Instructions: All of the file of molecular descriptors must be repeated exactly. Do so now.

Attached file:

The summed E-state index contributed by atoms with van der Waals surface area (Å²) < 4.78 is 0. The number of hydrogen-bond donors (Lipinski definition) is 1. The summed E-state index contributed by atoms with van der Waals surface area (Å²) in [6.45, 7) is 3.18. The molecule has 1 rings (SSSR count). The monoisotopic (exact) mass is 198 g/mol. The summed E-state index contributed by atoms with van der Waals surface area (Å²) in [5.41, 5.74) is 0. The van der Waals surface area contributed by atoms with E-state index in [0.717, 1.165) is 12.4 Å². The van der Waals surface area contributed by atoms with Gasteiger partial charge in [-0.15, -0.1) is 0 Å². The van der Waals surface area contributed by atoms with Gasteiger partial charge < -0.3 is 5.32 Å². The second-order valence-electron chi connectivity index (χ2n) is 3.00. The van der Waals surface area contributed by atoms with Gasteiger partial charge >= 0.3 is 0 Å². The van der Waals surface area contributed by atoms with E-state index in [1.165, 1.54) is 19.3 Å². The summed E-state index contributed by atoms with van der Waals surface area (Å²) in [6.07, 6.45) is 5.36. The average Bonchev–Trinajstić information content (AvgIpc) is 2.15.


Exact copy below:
The summed E-state index contributed by atoms with van der Waals surface area (Å²) < 4.78 is 0. The number of hydrogen-bond donors (Lipinski definition) is 1. The summed E-state index contributed by atoms with van der Waals surface area (Å²) in [6.45, 7) is 3.18. The molecule has 1 rings (SSSR count). The monoisotopic (exact) mass is 198 g/mol. The summed E-state index contributed by atoms with van der Waals surface area (Å²) in [5.41, 5.74) is 0. The van der Waals surface area contributed by atoms with E-state index in [0.717, 1.165) is 12.4 Å². The van der Waals surface area contributed by atoms with Gasteiger partial charge in [-0.15, -0.1) is 0 Å². The van der Waals surface area contributed by atoms with Gasteiger partial charge < -0.3 is 5.32 Å². The second-order valence-electron chi connectivity index (χ2n) is 3.00. The van der Waals surface area contributed by atoms with Gasteiger partial charge >= 0.3 is 0 Å². The van der Waals surface area contributed by atoms with E-state index in [1.165, 1.54) is 19.3 Å². The summed E-state index contributed by atoms with van der Waals surface area (Å²) in [6.07, 6.45) is 5.36. The average Bonchev–Trinajstić information content (AvgIpc) is 2.15.